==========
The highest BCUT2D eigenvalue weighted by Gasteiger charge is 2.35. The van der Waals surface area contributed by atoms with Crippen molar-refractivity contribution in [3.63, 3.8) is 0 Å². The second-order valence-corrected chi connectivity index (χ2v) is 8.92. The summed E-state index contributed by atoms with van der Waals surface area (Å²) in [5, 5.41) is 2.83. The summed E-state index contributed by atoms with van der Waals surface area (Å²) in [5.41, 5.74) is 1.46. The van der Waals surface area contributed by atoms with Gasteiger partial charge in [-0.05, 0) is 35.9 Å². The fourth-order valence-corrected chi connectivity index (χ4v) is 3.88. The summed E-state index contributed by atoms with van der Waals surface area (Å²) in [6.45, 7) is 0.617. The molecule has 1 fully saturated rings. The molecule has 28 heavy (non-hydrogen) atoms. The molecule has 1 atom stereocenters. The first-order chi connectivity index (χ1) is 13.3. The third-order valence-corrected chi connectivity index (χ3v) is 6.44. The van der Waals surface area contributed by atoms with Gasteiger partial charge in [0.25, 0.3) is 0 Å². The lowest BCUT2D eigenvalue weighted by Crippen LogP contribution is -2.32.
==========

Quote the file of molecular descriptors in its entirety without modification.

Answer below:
The highest BCUT2D eigenvalue weighted by Gasteiger charge is 2.35. The van der Waals surface area contributed by atoms with Crippen molar-refractivity contribution in [3.63, 3.8) is 0 Å². The second-order valence-corrected chi connectivity index (χ2v) is 8.92. The summed E-state index contributed by atoms with van der Waals surface area (Å²) in [5, 5.41) is 2.83. The summed E-state index contributed by atoms with van der Waals surface area (Å²) in [5.41, 5.74) is 1.46. The van der Waals surface area contributed by atoms with Gasteiger partial charge in [-0.05, 0) is 35.9 Å². The fourth-order valence-corrected chi connectivity index (χ4v) is 3.88. The summed E-state index contributed by atoms with van der Waals surface area (Å²) in [6.45, 7) is 0.617. The molecule has 1 fully saturated rings. The molecule has 28 heavy (non-hydrogen) atoms. The molecule has 1 atom stereocenters. The first-order chi connectivity index (χ1) is 13.3. The third-order valence-corrected chi connectivity index (χ3v) is 6.44. The van der Waals surface area contributed by atoms with Gasteiger partial charge in [0.25, 0.3) is 0 Å². The lowest BCUT2D eigenvalue weighted by Crippen LogP contribution is -2.32.